David Abitbol was handed the minimum possible jail sentence with a string of weekends in prison, following a guilty plea to charges involving firearms, death threats and child porn.
His lawyer pointed to a tragic shooting that occurred on the same Dec. 6 date, 23 years ago, and said his client did not pose a similar threat.
"David Abitbol is not the Marc Lepine we believed him to be the day after his arrest," lawyer Charles Benmouyal told the court, referring to the Polytechnique mass murderer of 1989.
Rather, the portrait that emerged in court of the 30-year-old was of an immature man who lived an isolated life in his parents' basement, where he spent an inordinate amount of time playing video games online. Expert reports said he was not a threat to society or a sexual deviant.
It was a far cry from the original fear of authorities.
The provincial police's cyber-surveillance squad swooped in on Abitbol after someone with the online moniker "David Darkiller" made a number of online threats and posed for pictures with guns.
The postings touched a nerve in a city that has seen mass-shootings over the years — including the Polytechnique and at Dawson College. Before that 2006 Dawson shooting, gunman Kimveer Gill also built up a heavy online profile where he referred to himself as the "Angel of Death."
But Abitbol's lawyer said the parallels end there.
"At first when he was arrested, because of the words that (Abitbol) uttered on the net and the guns that he owned, it was justified (that authorities saw) a certain threat," Benmouyal said outside the courtroom.
Abitbol pleaded guilty last week to charges involving firearms, making online death threats and possessing child pornography. He received a sentence of 90 days over several dozen weekends from Quebec court Judge Louise Villemure.
Villemure said the crimes were serious but she agreed with the sentence recommended jointly by the defense and prosecution, citing Abitbol's ability to get his life back in order.
He's in school learning a trade and working a full-time job — prompting the court to stretch the jail sentence out, over weekends. Abitbol will also have to complete 240 hours of community service and will be on probation for three years.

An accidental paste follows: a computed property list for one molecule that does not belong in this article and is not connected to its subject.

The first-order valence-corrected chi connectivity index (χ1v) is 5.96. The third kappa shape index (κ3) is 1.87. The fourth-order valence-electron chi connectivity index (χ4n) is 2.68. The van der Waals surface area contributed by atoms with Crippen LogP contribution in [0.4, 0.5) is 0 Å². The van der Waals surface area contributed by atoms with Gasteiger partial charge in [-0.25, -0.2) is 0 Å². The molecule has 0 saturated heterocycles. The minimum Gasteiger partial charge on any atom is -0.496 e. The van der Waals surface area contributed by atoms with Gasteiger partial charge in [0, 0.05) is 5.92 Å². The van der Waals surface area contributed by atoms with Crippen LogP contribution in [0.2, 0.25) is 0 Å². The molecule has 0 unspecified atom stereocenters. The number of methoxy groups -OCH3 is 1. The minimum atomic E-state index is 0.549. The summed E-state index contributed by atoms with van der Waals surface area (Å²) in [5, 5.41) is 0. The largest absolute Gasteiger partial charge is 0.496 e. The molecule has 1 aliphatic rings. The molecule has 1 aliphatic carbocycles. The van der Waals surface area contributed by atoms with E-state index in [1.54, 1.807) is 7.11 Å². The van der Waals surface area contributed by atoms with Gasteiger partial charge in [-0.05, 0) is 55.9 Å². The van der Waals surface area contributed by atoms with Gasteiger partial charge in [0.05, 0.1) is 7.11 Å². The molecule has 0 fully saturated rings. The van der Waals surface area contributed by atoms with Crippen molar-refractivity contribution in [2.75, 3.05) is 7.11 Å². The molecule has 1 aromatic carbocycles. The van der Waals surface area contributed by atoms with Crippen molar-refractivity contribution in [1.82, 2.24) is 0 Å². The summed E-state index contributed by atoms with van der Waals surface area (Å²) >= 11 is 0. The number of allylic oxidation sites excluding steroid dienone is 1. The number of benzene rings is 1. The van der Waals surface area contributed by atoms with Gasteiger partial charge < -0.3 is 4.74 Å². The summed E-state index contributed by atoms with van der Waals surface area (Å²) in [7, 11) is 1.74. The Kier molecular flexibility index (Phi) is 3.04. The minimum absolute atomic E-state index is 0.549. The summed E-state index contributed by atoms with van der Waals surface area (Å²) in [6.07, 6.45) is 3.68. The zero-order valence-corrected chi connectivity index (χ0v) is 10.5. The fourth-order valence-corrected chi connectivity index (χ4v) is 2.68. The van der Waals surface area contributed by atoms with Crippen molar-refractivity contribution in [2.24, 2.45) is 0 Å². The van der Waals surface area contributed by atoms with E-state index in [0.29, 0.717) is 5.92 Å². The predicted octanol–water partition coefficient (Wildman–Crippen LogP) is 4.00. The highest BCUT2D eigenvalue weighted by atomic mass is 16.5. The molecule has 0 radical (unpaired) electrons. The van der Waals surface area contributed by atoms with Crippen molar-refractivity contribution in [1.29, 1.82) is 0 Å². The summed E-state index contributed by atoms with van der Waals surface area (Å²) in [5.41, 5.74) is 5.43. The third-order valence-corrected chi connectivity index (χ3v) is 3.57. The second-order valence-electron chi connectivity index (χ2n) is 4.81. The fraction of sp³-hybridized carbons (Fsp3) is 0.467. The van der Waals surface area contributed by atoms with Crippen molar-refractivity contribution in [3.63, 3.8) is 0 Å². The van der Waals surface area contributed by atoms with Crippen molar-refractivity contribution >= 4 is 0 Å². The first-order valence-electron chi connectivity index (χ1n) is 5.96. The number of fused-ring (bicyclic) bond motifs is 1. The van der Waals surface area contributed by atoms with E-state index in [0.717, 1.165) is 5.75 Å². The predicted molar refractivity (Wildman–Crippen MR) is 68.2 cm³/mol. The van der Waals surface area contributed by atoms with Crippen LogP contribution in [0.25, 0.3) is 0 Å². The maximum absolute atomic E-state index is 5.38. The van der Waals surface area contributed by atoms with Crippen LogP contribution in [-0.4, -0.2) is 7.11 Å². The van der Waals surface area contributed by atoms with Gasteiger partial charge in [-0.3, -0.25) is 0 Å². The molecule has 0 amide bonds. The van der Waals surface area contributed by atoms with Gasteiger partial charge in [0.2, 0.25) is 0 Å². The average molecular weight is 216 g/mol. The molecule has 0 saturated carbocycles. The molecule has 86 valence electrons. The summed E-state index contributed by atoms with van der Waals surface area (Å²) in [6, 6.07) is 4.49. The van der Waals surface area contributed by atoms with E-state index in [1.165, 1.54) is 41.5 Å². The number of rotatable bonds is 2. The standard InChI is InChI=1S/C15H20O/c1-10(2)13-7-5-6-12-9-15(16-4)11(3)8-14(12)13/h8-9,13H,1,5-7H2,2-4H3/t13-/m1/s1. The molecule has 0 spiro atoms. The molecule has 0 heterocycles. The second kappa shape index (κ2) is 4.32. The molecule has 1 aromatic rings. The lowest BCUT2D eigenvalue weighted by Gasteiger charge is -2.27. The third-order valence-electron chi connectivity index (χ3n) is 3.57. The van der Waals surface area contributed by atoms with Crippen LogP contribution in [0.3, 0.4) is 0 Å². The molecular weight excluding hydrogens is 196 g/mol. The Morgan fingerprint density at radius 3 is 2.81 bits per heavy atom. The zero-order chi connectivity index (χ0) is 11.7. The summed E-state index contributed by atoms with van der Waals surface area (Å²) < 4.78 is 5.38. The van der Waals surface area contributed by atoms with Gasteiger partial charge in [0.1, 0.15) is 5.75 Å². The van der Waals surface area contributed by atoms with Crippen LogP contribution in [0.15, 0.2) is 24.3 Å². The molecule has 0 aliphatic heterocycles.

In 2010, investigators seized weapons and ammunition at Abitbol's home. Police later found child pornography on his computer and also charged him with producing it. He had downloaded images of minors and written stories, with a co-author, deemed child pornography.
He told the court during his bail hearing that he feared he was being stalked by elves.
Crown prosecutor Steeve Lariviere said police were right to take urgent measures at the time of his arrest in 2010.
"The measures that were taken at first by the police officers — who did not have the benefit of the reports that we have today — were needed to be done," Lariviere said.
Looking at the case two years later, he says, it appears "the accused is immature but he presents no danger to society."
Abitbol underwent psychological and psychiatric therapy and it was determined he didn't require followup. A probation officer will keep an eye on him for now.
The court agreed that Abitbol had conjured up an imaginary reality. His lawyer said Abitbol, who was adopted as a child, had "certain limitations."
His online reality was a dark place. Abitbol would view images of corpses and extreme violence that were readily available online.
The weapons he owned were all legally registered and he was the member of a gun club.
"At some point there was some excess and the nature of the accusations are a clear description of that excess," Benmouyal said.
He expressed confidence that if his client keeps busy and follows his treatment and conditions, he won't be back before a judge. He must stay away from minors, avoid weapons, and meet with a probation officer.
"Mr. Abitbol, under the circumstances, is not a person that should be feared but who should be followed to make sure he's on the right path."